Climbing Higher, or How I Almost Died Doing Something Worth Doing

Peter and I hiked in the Glass House Mountains the other day. Spending ANZAC day (the Australian equivalent of Veteran’s Day) in the great outdoors seemed like an appropriate way to spend a work-free Thursday. 

After a leisurely 3-mile jaunt, we were about to head back to the car and wrap things up when we noticed this sign:

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Experienced climbers only, eh? How experienced are we talking here?

Every single person coming off the summit track was dripping with sweat, red-faced and exhausted, but the view was highly recommended, even from the locals. We decided to do it. “It takes about an hour to get to the top,” they said. 

We bounded up a steep trail and arrived at what I assumed to be the top in ten minutes. I gave myself a mental pat on the back. An hour? Who needs an hour? That took us ten minutes!

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Yeah, we were not at the top. Not even close. After looking around, I realized we’d only just arrived at a steep plateau, after which the rock face became incredibly steep and flat, continuing up for a distance impossible to determine. There were numerous people above us spidering their way down from the summit. Some were stuck. Most were swearing. One poor exhausted climber had become stuck at a particularly gritty part of the rock face and was crying in desperation. 

Note: One of the arguably awesome things about Australia is that things that should probably be off-limits to the public.. aren’t. This includes cliffs, waterfalls, beaches, pretty much most natural areas. Where something would be roped off in the U.S. with a warning sign, it’s completely open here. I’m sure it has a lot to do with the litigious nature of things in the U.S. This probably makes for more accidents here, but a helluva memorable experience. There is no way this rock face would’ve been open to amateur public use had I found it in an American national park.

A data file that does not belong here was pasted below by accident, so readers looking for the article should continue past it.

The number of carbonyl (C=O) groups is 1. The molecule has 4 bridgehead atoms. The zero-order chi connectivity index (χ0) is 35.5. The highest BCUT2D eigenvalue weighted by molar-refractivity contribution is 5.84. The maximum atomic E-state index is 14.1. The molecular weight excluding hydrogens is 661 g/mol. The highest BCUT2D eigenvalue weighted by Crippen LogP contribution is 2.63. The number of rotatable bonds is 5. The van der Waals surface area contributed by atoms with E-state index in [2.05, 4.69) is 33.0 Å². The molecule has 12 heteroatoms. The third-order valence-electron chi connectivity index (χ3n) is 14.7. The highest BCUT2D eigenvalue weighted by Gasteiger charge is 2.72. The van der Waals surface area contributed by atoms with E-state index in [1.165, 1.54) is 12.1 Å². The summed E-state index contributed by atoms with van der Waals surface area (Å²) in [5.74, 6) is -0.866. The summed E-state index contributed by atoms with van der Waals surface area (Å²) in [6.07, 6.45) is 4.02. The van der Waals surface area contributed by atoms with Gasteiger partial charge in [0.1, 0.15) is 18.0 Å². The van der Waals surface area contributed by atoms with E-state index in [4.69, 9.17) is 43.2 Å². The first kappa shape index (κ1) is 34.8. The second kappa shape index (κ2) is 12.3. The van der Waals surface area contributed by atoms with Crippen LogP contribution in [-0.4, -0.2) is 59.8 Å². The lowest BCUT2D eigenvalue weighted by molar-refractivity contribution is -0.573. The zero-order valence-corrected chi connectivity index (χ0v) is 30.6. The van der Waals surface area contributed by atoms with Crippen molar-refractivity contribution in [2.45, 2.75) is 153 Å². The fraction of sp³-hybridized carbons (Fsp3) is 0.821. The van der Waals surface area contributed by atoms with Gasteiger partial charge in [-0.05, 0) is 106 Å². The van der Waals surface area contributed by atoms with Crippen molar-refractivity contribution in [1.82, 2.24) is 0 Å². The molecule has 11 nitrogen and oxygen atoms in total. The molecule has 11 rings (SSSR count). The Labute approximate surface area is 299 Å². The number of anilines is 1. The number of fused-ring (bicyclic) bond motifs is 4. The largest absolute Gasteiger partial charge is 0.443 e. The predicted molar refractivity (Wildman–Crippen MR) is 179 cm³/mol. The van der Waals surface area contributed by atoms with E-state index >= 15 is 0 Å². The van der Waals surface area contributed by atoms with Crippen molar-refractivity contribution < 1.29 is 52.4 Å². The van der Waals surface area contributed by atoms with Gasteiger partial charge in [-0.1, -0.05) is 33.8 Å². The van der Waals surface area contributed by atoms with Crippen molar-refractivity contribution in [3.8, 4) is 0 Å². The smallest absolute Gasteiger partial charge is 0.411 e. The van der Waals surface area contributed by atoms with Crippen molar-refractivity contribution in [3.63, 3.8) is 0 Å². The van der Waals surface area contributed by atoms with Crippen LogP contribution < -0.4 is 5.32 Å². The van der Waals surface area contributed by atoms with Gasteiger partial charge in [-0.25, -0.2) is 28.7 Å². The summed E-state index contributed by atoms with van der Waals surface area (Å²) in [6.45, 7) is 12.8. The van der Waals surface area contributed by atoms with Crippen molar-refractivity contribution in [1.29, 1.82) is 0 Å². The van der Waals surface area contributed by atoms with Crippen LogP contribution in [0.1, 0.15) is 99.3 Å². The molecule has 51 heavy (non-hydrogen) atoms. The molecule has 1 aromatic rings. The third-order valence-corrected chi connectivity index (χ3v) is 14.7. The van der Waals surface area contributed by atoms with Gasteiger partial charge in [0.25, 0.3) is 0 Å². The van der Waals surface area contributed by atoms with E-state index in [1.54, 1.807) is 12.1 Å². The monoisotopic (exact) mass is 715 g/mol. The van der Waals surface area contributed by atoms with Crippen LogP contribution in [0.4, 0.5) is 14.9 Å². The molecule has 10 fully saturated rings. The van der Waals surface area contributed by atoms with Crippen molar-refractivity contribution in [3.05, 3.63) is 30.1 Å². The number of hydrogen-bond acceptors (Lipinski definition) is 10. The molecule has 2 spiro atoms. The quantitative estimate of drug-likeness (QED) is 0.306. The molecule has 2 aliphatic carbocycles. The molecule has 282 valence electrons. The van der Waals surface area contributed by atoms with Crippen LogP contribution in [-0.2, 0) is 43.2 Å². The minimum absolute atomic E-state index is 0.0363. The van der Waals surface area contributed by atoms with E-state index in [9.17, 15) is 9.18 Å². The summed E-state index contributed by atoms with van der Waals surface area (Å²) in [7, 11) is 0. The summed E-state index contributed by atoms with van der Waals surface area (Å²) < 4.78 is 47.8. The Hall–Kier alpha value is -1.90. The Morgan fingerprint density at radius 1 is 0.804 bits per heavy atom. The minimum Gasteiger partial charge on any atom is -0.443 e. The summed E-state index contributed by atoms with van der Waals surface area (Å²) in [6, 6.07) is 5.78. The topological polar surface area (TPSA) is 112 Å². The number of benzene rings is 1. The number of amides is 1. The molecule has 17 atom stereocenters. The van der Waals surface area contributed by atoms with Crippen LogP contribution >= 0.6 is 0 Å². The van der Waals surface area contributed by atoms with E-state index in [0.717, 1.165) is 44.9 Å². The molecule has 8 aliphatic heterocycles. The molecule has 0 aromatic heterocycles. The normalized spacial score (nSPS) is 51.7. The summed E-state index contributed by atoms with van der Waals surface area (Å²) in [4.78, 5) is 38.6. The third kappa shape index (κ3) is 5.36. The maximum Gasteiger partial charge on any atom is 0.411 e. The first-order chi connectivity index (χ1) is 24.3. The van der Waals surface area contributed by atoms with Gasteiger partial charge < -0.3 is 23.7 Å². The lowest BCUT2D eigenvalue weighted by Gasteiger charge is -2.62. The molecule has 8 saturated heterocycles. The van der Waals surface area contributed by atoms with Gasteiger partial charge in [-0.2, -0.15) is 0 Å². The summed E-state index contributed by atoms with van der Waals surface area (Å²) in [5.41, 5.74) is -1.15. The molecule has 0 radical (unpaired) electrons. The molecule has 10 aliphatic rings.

Peter, being the fearless mountain goat that he is, took off without a second thought. I pawed at the rocks for a few moments, decided it wasn’t worth it, and told him I’d just wait for him. I figured I’d made it 90% of the way up, anyway. That extra 10% just wasn’t worth the risk. Too far, too high, too risky. 

Just looking around and realizing exactly how high we already were made my knees quiver. I wasn’t really keen on climbing a slippery rock face in New Balance sneakers with no ropes, no one to spot me, and no safety plan whatsoever with hundreds of rocky mountainous feet below me. 

I sat, defeated, on the plateau for about twenty minutes waiting for my mountain man to return. I was being passed by climbers left and right, all eagerly making their way to the top- some more gingerly than others. 

As I sat and tried not to look down, every single motivational catchphrase I’ve ever heard began to echo in my head. 

Just do it. Fear is a choice. You either can or you  can’t- whatever you believe is a self-fulfilling prophesy. If we did all we were capable of doing, we would astonish ourselves. The only thing holding you back is you. Great works are performed, not by strength, but by perseverance. 

I tried to bat them away, but the catchphrases just would not quit. 

You gain strength, courage and confidence by every experience in which you really stop to look fear in the face. You must do the thing which you think you cannot do. Never give up. Fear is only as deep as the mind allows.